N W   T R A N S P O R T   S E R V I C E   C O L L E C T I O N

NationsWay Transport Service, Inc., formerly NorthWest Transport Service, Inc., Denver, Colorado ceased operations on May 20, 1999. The company had been in business since the early sixties. At one time NW was an innovative leader in LTL freight hauling and enjoyed the reputation of a clean and well-maintained uniform fleet of equipment. NW was known for, and also received numerous awards for providing some of the best service in the industry. NW was indeed a proud company.

All sleeper teams were domiciled in Denver, running almost the entire system from that point. At the peak of operations NW operated a 1,250-man board in Denver. During the mid-nineties NW established numerous single-man boards at various locations around the U.S. As a rule the teams ran only as far east as Harrisburg, PA and Atlanta, GA. Solo drivers ran from those points to all points east, southeast and south. In Texas the teams ran to Dallas, Houston and El Paso. Solo drivers covered the other Texas points and portions of the Deep South that Atlanta drivers did not reach. The teams spread out to all other areas of the country, especially the west.

NW employed many drivers that came from other fallen flags; such as but not limited to Ringsby, DC, Navajo, Garrett, Lee Way, PIE & Ryder/PIE and Transcon. Between previous jobs and NW some of the teams had run together as a team for 15-20 years. My partner and I ran together for 11 years.

NW employed over 3,000 Teamsters and an equal number of non-union employees. May 20, 1999 ended an era of trucking that many drivers will not soon forget.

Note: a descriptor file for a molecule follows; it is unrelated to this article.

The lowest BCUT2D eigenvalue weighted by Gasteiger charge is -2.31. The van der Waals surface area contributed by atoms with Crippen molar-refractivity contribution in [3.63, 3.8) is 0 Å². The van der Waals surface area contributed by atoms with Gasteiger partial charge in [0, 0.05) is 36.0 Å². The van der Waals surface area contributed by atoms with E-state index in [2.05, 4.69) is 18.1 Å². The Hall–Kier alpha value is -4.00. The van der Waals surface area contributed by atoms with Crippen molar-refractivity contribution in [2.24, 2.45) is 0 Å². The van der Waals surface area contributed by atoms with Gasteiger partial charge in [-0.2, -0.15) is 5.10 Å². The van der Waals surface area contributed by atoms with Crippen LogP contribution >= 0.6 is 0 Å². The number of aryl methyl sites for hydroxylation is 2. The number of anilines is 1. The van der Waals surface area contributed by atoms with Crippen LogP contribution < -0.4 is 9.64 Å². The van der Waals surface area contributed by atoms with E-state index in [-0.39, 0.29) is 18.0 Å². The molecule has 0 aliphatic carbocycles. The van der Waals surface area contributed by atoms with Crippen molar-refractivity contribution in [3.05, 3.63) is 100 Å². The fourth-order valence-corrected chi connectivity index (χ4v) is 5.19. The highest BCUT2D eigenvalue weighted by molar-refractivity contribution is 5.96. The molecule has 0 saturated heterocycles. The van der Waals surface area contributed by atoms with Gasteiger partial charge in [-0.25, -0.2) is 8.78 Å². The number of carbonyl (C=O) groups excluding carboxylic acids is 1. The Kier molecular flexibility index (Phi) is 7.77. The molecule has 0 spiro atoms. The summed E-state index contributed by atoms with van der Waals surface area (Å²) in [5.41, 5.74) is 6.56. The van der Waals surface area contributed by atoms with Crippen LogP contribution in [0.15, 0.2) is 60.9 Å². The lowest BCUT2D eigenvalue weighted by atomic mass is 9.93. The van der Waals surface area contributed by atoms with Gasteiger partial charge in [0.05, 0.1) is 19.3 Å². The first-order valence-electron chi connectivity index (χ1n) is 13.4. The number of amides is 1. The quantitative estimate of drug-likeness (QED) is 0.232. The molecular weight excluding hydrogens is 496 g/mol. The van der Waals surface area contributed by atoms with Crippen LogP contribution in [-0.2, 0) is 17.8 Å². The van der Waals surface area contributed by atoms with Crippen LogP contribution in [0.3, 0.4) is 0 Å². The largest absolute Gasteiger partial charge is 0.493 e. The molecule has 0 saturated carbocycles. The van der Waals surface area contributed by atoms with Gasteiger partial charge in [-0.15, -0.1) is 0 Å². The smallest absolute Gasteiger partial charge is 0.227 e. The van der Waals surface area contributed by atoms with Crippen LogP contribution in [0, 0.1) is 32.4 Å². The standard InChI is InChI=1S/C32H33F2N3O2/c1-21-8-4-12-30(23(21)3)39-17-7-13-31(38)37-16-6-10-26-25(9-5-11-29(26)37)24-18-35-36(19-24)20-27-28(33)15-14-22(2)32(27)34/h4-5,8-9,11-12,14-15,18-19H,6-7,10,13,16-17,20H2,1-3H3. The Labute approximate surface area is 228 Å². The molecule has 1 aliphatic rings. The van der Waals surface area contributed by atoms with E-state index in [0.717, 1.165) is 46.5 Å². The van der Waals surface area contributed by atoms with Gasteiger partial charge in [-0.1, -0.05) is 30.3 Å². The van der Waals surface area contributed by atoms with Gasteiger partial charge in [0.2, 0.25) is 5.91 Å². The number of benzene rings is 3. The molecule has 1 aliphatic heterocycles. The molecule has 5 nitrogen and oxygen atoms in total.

NationsWay Paper Collection

Click on the pictures for larger images.

Van Horn, TX. NW teams were a common sight on I-10 and I-20 running back and forth between Southern California, Dallas and Houston. NW trucks were not fancy, but uniformity of equipment produced a good-looking fleet. Rifle, Colorado triples staging yard. NW used Freightliner road tractors exclusively. Most single-man operations drove recycled sleeper tractors, but some of the domiciles operated conventional day cabs.
The newer sleeper tractors were equipped with a pintle hook at the rear for moving con-gears, air ride suspension, a 36" bunk with independent heater-a/c controls and hooks and bunk board so the drivers could hang the mattress. A "swinging bunk" provided for a smooth rest - well, as smooth as one can expect in a truck. Denver had approximately five twin-screw conventional day cabs for pulling Rocky Mountain Doubles.
Tractors built in the late eighties had a 36" bunk, but were not equipped with separate heater-a/c controls in the bunk. These tractors did not have a pintle hook and rode on spring suspension. Rocky Mountain Doubles is a long trailer and a pup. NW operated these combinations daily between Denver and Salt Lake City on a single-man board. Teams also ran Denver to Salt Lake City on the first leg of an outbound trip and the reverse on an inbound trip, but did not pull Rocky Mt. Doubles.

In the early eighties the standard trailer specification became 28' long, 102" wide and a 7" wedge. This trailer is a Timpte.

In the mid-eighties Strick became the exclusive trailer builder. The early Strick pups had 16 exterior posts (ribs). Note the small radius corner post. This is a patented design that NW began using with the 102" wide square-nose Timpte pups.
(Left Photo) Timpte was the primary trailer builder through the mid-eighties. Through the seventies the company operated 27'-6" long, 96" wide wedge-nose pups. This one is a Timpte. The company also had wedge-nose pups built by Comet.